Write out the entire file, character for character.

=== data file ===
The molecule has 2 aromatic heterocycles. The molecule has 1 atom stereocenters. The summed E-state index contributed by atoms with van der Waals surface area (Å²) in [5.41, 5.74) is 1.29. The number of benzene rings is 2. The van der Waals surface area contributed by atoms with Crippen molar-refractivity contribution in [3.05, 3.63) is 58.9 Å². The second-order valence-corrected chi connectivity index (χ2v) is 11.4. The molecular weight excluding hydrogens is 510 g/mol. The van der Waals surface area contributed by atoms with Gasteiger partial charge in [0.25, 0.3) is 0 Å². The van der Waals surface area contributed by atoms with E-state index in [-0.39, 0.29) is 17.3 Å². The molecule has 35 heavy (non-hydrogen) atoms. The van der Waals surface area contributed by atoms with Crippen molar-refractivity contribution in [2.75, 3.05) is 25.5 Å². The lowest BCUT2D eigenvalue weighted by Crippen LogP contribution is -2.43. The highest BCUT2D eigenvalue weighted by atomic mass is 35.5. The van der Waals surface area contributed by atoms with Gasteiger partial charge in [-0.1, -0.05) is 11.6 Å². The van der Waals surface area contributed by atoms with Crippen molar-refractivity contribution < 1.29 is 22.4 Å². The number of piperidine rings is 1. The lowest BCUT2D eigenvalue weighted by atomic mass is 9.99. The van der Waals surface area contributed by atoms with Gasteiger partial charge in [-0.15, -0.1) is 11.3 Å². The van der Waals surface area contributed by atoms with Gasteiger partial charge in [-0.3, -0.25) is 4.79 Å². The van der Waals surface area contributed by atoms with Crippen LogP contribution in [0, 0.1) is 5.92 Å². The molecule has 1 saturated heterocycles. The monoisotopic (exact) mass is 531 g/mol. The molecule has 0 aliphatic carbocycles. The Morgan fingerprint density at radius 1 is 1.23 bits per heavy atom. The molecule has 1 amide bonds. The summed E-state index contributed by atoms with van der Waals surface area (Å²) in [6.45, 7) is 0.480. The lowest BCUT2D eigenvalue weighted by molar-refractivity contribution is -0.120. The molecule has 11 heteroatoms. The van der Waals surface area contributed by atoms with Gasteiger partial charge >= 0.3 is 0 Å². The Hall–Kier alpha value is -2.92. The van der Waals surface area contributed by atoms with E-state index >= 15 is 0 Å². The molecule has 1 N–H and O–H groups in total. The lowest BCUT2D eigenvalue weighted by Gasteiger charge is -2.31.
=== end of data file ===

The molecule has 2 aromatic heterocycles. The molecule has 1 atom stereocenters. The summed E-state index contributed by atoms with van der Waals surface area (Å²) in [5.41, 5.74) is 1.29. The number of benzene rings is 2. The van der Waals surface area contributed by atoms with Crippen molar-refractivity contribution in [3.05, 3.63) is 58.9 Å². The second-order valence-corrected chi connectivity index (χ2v) is 11.4. The molecular weight excluding hydrogens is 510 g/mol. The van der Waals surface area contributed by atoms with Gasteiger partial charge in [0.25, 0.3) is 0 Å². The van der Waals surface area contributed by atoms with E-state index in [-0.39, 0.29) is 17.3 Å². The molecule has 35 heavy (non-hydrogen) atoms. The van der Waals surface area contributed by atoms with Crippen molar-refractivity contribution in [2.75, 3.05) is 25.5 Å². The lowest BCUT2D eigenvalue weighted by Crippen LogP contribution is -2.43. The highest BCUT2D eigenvalue weighted by atomic mass is 35.5. The van der Waals surface area contributed by atoms with Gasteiger partial charge in [-0.1, -0.05) is 11.6 Å². The van der Waals surface area contributed by atoms with Crippen molar-refractivity contribution < 1.29 is 22.4 Å². The number of piperidine rings is 1. The lowest BCUT2D eigenvalue weighted by atomic mass is 9.99. The van der Waals surface area contributed by atoms with Gasteiger partial charge in [-0.15, -0.1) is 11.3 Å². The van der Waals surface area contributed by atoms with Gasteiger partial charge in [-0.3, -0.25) is 4.79 Å². The van der Waals surface area contributed by atoms with Crippen LogP contribution in [0, 0.1) is 5.92 Å². The molecule has 1 saturated heterocycles. The monoisotopic (exact) mass is 531 g/mol. The molecule has 0 aliphatic carbocycles. The Morgan fingerprint density at radius 1 is 1.23 bits per heavy atom. The molecule has 1 amide bonds. The summed E-state index contributed by atoms with van der Waals surface area (Å²) in [6.45, 7) is 0.480. The lowest BCUT2D eigenvalue weighted by molar-refractivity contribution is -0.120. The molecule has 11 heteroatoms. The van der Waals surface area contributed by atoms with Gasteiger partial charge >= 0.3 is 0 Å². The Hall–Kier alpha value is -2.92. The van der Waals surface area contributed by atoms with E-state index >= 15 is 0 Å². The molecule has 1 N–H and O–H groups in total. The lowest BCUT2D eigenvalue weighted by Gasteiger charge is -2.31.